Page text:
Network Security, Security Strategy, Plan, Budget

FDA pushes for medical devices to include mandatory built in update mechanisms

As researchers continue to find security flaws in medical devices and threat actors continue to target the healthcare sector, the U.S. Food & Drug Administration (FDA) is pushing for medical devices to have mandatory built-in update mechanisms.

The administration Tuesday released its Medical Device Safety Action Plan: Protecting Patients, Promoting Public Health report to outline how the FDA can enhance programs and processes to assure the safety of medical devices.

In the report, the FDA asks Congress for funding and regulatory powers to improve its approach toward medical device safety on the cybersecurity front by enacting a plan to address unmet needs.

The plan focuses on establishing a medical device patient safety net, exploring regulatory options to streamline and modernize timely implementation of postmarket mitigations, spur innovation towards safer medical devices, advance medical device cybersecurity, and integrate CDRH's premarket and postmarket offices and activities to advance the use of a Total Product Life Cycle (TPLC) approach to device safety, according to the April 17 press release.

“To facilitate this approach, CDRH is evaluating a potential structural design of one large office comprised of seven smaller device-specific offices that would each be responsible for premarket review, postmarket surveillance, manufacturing and device quality, and enforcement,” the report said. “The design also would include a new office that would be dedicated to clinical evidence and analysis, under which teams would be focused on clinical evidence policy, evidence synthesis and analysis, biostatistics, bioresearch compliance, and collaboration with and outreach to clinical researchers outside of FDA.”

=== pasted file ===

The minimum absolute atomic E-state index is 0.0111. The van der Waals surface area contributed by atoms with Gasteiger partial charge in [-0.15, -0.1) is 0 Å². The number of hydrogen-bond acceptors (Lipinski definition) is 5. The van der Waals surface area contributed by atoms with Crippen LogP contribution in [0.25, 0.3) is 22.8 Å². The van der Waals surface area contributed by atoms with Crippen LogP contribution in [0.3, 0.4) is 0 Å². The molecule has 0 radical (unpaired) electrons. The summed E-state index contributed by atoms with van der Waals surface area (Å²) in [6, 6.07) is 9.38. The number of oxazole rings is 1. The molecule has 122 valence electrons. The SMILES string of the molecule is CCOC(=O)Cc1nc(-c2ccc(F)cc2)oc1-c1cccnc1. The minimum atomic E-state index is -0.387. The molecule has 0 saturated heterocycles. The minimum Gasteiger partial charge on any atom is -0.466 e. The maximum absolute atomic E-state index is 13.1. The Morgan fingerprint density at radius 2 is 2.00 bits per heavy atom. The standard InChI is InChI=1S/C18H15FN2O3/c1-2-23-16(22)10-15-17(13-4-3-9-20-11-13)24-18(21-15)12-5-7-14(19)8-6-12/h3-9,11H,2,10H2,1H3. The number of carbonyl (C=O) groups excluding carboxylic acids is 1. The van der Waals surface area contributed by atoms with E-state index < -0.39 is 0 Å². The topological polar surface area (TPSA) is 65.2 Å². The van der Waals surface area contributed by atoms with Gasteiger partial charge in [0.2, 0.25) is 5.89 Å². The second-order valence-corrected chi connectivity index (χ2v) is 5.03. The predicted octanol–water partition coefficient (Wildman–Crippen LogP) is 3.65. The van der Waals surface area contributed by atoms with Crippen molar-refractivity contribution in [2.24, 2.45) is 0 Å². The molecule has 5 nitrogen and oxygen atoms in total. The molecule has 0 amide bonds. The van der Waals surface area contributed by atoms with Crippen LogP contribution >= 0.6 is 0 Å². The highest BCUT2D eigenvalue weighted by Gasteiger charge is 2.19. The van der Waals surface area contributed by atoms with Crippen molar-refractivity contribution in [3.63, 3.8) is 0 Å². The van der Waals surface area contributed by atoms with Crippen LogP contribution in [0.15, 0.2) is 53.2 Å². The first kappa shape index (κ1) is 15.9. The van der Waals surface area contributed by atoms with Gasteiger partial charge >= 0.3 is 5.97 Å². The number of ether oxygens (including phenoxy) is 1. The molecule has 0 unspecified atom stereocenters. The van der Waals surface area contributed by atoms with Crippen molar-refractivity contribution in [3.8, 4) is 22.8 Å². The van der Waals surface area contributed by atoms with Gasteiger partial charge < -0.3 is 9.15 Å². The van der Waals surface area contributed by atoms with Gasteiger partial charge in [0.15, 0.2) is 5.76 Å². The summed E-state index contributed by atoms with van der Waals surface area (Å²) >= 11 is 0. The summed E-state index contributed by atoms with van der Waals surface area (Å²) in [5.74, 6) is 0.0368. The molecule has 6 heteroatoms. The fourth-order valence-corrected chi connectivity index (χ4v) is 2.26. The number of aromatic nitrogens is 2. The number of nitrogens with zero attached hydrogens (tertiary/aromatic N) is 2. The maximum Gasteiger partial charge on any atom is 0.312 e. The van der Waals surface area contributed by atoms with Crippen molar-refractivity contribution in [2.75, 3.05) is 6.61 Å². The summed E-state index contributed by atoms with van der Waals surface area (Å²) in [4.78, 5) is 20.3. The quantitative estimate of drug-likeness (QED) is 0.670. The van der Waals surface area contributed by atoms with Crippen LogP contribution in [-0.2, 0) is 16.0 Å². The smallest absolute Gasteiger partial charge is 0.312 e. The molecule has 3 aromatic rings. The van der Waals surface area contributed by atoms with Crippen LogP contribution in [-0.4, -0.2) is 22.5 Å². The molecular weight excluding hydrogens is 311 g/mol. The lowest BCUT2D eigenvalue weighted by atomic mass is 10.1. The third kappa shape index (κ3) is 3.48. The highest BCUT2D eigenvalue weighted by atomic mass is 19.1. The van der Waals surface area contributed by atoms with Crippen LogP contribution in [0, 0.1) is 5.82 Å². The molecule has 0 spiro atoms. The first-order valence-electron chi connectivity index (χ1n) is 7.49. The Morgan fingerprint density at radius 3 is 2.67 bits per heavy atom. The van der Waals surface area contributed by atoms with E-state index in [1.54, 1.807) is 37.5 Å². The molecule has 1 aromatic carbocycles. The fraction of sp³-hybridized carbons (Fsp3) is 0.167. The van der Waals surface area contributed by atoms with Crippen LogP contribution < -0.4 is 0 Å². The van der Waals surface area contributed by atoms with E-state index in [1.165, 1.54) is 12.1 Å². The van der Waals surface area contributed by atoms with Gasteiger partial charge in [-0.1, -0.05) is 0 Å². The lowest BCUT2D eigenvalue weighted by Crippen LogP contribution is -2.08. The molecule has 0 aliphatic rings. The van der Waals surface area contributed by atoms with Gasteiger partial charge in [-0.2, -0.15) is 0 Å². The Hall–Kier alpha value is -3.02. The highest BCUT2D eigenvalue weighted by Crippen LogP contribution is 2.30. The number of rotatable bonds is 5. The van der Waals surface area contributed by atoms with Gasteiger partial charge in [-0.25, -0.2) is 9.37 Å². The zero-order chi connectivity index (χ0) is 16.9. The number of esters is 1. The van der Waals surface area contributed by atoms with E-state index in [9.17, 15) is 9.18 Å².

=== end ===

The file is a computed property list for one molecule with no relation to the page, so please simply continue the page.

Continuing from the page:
The FDA is also looking to require medical device manufactures to develop a “Software Bill of Materials” that must be provided for each medical device and made available to customers and users of the device.

The bill is intended to be used by hospitals, healthcare units, contractors, or users to determine how the devices functions, what software is needed for what feature, and what technologies are used in the device.

The news comes as security professionals in the private sectors look to bring awareness to the threat of which hacked medical devices will inevitable pose as well. Doctors at the 2018 RSA Conference in San Francisco simulated a scenario in which a compromised device resulted in a patient overdose.

The simulation demonstrated the steps a doctor would take to diagnose what had caused the patient to overdose and highlighted how easily doctors may overlook medical devices as the cause of patient illness in life or death scenarios. In the simulation it took precious minutes before the doctor realized that a malfunctioning pump was the cause of the crisis.

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